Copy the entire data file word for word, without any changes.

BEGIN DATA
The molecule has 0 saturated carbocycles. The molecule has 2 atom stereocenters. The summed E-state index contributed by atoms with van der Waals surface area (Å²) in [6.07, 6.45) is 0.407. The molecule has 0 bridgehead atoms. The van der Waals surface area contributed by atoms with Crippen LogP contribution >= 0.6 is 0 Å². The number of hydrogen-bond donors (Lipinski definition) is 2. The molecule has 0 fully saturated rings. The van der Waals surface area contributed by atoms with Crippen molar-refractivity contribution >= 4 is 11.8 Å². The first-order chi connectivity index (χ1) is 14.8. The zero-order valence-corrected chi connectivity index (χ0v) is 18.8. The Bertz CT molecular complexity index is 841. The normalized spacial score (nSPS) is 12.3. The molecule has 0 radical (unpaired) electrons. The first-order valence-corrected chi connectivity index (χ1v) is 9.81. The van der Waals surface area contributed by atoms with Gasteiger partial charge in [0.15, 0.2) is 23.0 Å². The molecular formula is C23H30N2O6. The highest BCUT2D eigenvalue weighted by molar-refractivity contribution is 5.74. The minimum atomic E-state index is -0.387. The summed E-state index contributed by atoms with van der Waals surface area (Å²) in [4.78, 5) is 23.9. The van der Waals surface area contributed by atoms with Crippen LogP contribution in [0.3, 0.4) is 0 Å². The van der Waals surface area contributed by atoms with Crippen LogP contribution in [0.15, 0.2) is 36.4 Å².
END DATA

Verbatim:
The molecule has 0 saturated carbocycles. The molecule has 2 atom stereocenters. The summed E-state index contributed by atoms with van der Waals surface area (Å²) in [6.07, 6.45) is 0.407. The molecule has 0 bridgehead atoms. The van der Waals surface area contributed by atoms with Crippen LogP contribution >= 0.6 is 0 Å². The number of hydrogen-bond donors (Lipinski definition) is 2. The molecule has 0 fully saturated rings. The van der Waals surface area contributed by atoms with Crippen molar-refractivity contribution >= 4 is 11.8 Å². The first-order chi connectivity index (χ1) is 14.8. The zero-order valence-corrected chi connectivity index (χ0v) is 18.8. The Bertz CT molecular complexity index is 841. The normalized spacial score (nSPS) is 12.3. The molecule has 0 radical (unpaired) electrons. The first-order valence-corrected chi connectivity index (χ1v) is 9.81. The van der Waals surface area contributed by atoms with Gasteiger partial charge in [0.15, 0.2) is 23.0 Å². The molecular formula is C23H30N2O6. The highest BCUT2D eigenvalue weighted by molar-refractivity contribution is 5.74. The minimum atomic E-state index is -0.387. The summed E-state index contributed by atoms with van der Waals surface area (Å²) in [4.78, 5) is 23.9. The van der Waals surface area contributed by atoms with Crippen LogP contribution in [0.3, 0.4) is 0 Å². The van der Waals surface area contributed by atoms with Crippen LogP contribution in [0.15, 0.2) is 36.4 Å².